It’s not just St. Petersburg
|By Sam Inglot|
Human rights concerns in other Sister Cities and their countriesFriday, Aug. 2 — As city officials and local advocates have focused recently on Lansing’s Sister Cities relationship — or lack thereof — with St. Petersburg, Russia over human rights concerns there, it’s not the only Lansing Sister City where such problems exist.
According to U.S. State Department reports and Human Rights Watch, an independent organization that calls attention to various human rights issues around the world, there are documented human rights abuses in all of the Sister Cities’ countries.
At a City Council meeting on Monday, the Bernero Administration suggested that Lansing’s Sister City relationship with St. Petersburg is nonexistent, having been dormant for several years. This came after two weeks of discussions over whether the city should sever its ties with St. Petersburg over anti-gay laws and crackdowns on pro-LGBT demonstrations in the city.
A resolution was tabled that would have put pressure on the St. Petersburg Sister City Commission to condemn the LGBT discrimination going on, or Lansing would sever its relationship. The resolution was taken off the agenda.
One of the uncertainties with the tabled resolution is whether the Council will ask the Human Relations and Community Service Advisory Board to “prepare a report summarizing current human rights issues and challenges in each of Lansing’s sister cities” — a request that was included in the resolution.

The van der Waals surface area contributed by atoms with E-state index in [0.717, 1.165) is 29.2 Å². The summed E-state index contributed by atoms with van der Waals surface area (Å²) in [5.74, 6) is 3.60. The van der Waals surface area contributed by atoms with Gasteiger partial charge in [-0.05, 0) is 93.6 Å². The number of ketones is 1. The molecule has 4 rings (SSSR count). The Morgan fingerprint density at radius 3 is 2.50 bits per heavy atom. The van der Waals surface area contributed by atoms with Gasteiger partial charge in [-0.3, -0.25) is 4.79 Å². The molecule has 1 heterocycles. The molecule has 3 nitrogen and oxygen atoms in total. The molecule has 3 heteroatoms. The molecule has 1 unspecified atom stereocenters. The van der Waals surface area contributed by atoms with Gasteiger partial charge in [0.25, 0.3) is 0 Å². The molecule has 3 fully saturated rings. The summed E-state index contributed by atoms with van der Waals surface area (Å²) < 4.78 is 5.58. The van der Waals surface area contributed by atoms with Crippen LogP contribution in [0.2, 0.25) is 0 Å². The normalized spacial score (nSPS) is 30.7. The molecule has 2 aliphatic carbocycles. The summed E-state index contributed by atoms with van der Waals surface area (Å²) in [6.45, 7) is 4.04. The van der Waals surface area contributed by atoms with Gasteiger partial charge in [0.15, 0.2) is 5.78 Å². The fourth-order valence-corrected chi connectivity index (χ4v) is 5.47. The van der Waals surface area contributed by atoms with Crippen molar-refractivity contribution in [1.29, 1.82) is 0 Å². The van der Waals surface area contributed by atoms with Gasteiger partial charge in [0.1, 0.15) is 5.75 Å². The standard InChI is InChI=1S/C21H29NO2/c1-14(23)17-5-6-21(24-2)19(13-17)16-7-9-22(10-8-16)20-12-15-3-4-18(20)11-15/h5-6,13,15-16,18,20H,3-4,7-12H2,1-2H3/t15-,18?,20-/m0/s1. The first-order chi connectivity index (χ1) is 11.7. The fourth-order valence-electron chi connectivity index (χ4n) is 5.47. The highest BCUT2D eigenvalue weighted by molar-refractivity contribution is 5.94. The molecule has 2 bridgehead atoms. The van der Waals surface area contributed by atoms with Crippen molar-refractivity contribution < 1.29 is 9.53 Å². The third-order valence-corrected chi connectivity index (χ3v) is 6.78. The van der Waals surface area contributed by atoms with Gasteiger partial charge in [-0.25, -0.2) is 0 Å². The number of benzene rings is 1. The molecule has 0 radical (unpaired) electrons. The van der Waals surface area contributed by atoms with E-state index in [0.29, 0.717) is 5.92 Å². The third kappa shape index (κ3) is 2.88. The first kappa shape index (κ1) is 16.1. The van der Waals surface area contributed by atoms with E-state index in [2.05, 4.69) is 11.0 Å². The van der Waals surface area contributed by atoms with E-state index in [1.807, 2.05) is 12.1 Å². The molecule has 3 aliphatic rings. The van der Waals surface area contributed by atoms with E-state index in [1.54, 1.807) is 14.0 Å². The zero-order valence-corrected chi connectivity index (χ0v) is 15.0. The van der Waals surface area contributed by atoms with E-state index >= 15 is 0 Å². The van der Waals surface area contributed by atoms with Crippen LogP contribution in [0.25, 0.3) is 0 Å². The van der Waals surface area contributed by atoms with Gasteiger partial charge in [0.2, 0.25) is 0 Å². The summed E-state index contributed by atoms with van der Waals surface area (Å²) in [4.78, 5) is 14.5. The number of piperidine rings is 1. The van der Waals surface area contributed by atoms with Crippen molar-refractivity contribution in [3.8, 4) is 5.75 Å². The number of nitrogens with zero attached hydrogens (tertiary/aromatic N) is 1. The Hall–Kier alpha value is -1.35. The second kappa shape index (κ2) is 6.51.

Mayor Virg Bernero’s chief of staff, Randy Hannan, told the Council that while the administration realizes other countries might have policy differences with the U.S., the Sister Cities program is meant to build a dialog with those places for improvement. Bernero doesn’t support severing ties with St. Petersburg based on the latest human rights reports.
“Mayor Bernero believes we need to pursue a policy of constructive engagement,” Hannan said Monday. “If we sever relations with every city in every country that have political policies we disagree with, we would likely have no Sister Cities at all.” He cited “pernicious trade practices” and “flagrant abuse of the environment” in China as an example. Sanming, China is a Lansing Sister City.
The U.S. State Department releases annual human rights reports on countries around the world. One thing is very obvious from looking at the reports: No country has perfect human rights record.
Here you’ll find a sampling of some of the human rights abuses, including issues related to LGBT rights, in Lansing’s seven other Sister Cities and the respective countries:
Guadalajara and Saltillo, Mexico
The State Department’s report on Mexico lists numerous human rights abuses, including unlawful killings by security forces, poor and overcrowded prisons, arbitrary arrests and detention, confessions coerced through torture and censorship of journalists through violence and intimidation.
In July 2004, Human Rights Watch released a statement condemning the Guadalajara Police Department for “arbitrary detention, inhumane treatment, and cases of torture” against protesters who were arrested at the European Union-Latin America Summit.